The Treaty of Greenwich, of July 1543, was about the marriage between Henry VIII’s son Prince Edward and the infant Mary, Queen of Scots pictured left. There was also a side venture to further tie the union between the two nations with a marriage between the Earl of Arran’s son and the Lady Elizabeth . Unfortunately the treaty was never ratified and by Christmas the treaty was like old newspaper – good for wrapping fish and chips but not much else.
1544 saw Henry VIII set about the “Rough Wooing.” Spring brings birds, flowers and invading armies – and so it was in April 1544. An English fleet sailed into Leith where it unloaded an army led by Sir Edward Seymour, at that time Earl of Hertford. They did what bad mannered invading armies tend to do with fire and sword. There was a slight interruption in the attempt to win Mary’s hand with violence due to pressing matters in France followed by a resumption of hostilities in the autumn.
Across the borders, Scots and English, nobility and ordinary men took the opportunity to attack their neighbours, steal their herds and generally do a spot of wholesale reiving. There was tooing and froing and a Scottish victory at Ancrum Moor in 1545.
There was a lull in proceedings with the death of Henry VIII in January 1547 but by the summer the Duke of Somerset as the Earl of Hertford had become had resumed hostilities on account of the fact that England was threatened by the alliance between Scotland and France especially as Francis I died and was replaced by the far more aggressive Henry II.
Somerset decided on a project of fortification and garrisoning – in both Scotland and across the Channel at Calais and Boulogne. This was an expensive option. Somerset arrived in Berwick with his army that summer and marched into the East March of Scotland in August with his army and the border levies – men well used to the cut and thrust of border skirmishes. There was the usual destruction, burning of homes and destruction of crops. In response the Scots who had been brawling amongst themselves united, if only temporarily, crossed the Esk and tried to prevent the English army from reaching Edinburgh. The two forces met at Pinkie on September 10 1547.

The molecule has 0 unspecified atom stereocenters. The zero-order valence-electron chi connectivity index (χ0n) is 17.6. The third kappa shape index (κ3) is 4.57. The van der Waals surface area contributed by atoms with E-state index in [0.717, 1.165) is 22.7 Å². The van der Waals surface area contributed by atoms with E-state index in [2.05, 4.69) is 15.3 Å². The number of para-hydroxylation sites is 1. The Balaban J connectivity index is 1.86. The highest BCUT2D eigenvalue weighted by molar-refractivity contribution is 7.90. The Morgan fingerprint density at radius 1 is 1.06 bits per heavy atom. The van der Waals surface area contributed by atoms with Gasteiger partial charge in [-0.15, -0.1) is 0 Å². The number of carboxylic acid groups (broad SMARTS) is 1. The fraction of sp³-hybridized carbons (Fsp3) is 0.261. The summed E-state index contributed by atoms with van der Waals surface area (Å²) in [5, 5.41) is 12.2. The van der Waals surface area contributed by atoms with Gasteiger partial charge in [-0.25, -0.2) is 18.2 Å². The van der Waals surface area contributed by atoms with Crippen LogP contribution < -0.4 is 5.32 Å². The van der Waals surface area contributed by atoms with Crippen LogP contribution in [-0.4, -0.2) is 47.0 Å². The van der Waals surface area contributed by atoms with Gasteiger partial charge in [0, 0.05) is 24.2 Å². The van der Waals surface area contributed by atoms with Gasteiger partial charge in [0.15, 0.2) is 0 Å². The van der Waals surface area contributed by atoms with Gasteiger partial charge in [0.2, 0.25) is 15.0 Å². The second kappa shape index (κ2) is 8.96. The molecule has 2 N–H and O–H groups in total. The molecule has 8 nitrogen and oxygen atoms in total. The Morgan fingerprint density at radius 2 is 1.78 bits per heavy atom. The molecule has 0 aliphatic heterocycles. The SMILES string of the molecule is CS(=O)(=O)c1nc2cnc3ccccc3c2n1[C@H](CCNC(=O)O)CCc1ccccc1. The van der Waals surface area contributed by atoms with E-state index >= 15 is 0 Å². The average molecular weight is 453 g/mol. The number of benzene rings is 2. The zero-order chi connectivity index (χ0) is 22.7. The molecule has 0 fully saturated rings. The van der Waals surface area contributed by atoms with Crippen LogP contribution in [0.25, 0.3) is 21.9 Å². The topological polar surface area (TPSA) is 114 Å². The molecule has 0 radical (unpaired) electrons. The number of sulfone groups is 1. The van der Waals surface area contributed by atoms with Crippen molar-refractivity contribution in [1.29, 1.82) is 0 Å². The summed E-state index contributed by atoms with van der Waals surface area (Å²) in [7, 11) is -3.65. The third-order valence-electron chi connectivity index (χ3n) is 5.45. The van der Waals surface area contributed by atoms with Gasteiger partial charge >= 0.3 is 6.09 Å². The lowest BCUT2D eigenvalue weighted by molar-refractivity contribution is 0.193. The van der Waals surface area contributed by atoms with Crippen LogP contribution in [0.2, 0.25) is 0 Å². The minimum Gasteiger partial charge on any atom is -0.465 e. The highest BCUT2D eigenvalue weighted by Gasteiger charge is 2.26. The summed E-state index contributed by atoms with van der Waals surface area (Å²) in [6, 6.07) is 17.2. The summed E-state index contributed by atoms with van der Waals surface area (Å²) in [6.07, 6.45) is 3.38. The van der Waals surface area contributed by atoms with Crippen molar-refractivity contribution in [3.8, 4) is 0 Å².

The Scottish army was bigger than the English but they didn’t have as many cavalry and quite a few Scots panicked when they met with artillery fire. There was the usual confusion of the battle field. The Scots retreated. It became a rout. Five hours laters the Scots were routed and ten thousand or so of them lay dead on the battle field.
Somerset got as far as Leith then changed his mind and hurried home on September 18- rather throwing the victory away. In part this was because Somerset’s brother Thomas who hadn’t been invited to the party was causing trouble back in London and in part it was because Somerset knew how close the country was to bankruptcy – armies are expensive commodities. It wasn’t long before the little Queen of Scots was shipped to France for safekeeping.
Okay – so I’m a couple of days out. On the plus side at the end of January 1547 the news of Henry VIII’s death was kept secret for two days following his demise on the 28th Janury at Whitehall so that arrangements could be made to move young King Edward VI to the Tower from Hoddesdon and so that Sir Edward Seymour and Sir William Paget could persuade the sixteen council members identified in Henry’s will that it would be far better if Edward Seymour, earl of Hertford shortly to be duke of Somerset would be an infinitely preferable choice as Lord Protector rather than a regency council of sixteen as envisaged in Henry’s will.
This post coincides with the date (30th Jan) that Chancellor Wriothesley cried buckets of crocodile tears in Parliament when he stood to announce that Henry was dead. He had been on the throne since 1509. The King is dead! Long live the King!
Cranmer had arrived in the nick of time from his home in Croydon to administer the last rites to his master after Sir Anthony Denny eventually plucked up the courage to tell Henry that he was dying. To predict the death of the king was treason – even when stating the obvious. At that time Henry could speak but by the time Cranmer arrived having been delayed on icy roads Henry was beyond words and could only squeeze his archbishop’s hand to show that he trusted in his salvation through Christ. And let’s face it if anyone had need of forgiveness then it was Henry who’d shuffled two wives off this mortal coil somewhat before their time as well as rather a lot of his nobility, his monastics and his thinkers as well as ordinary citizens who hadn’t gone along with his religious views, been in the wrong place at the wrong time or had the temerity to have a family tree that was rather more distinguished than his own. And that’s before we get to the dissolution of the monasteries and the harassment of his first wife and the Princess Mary.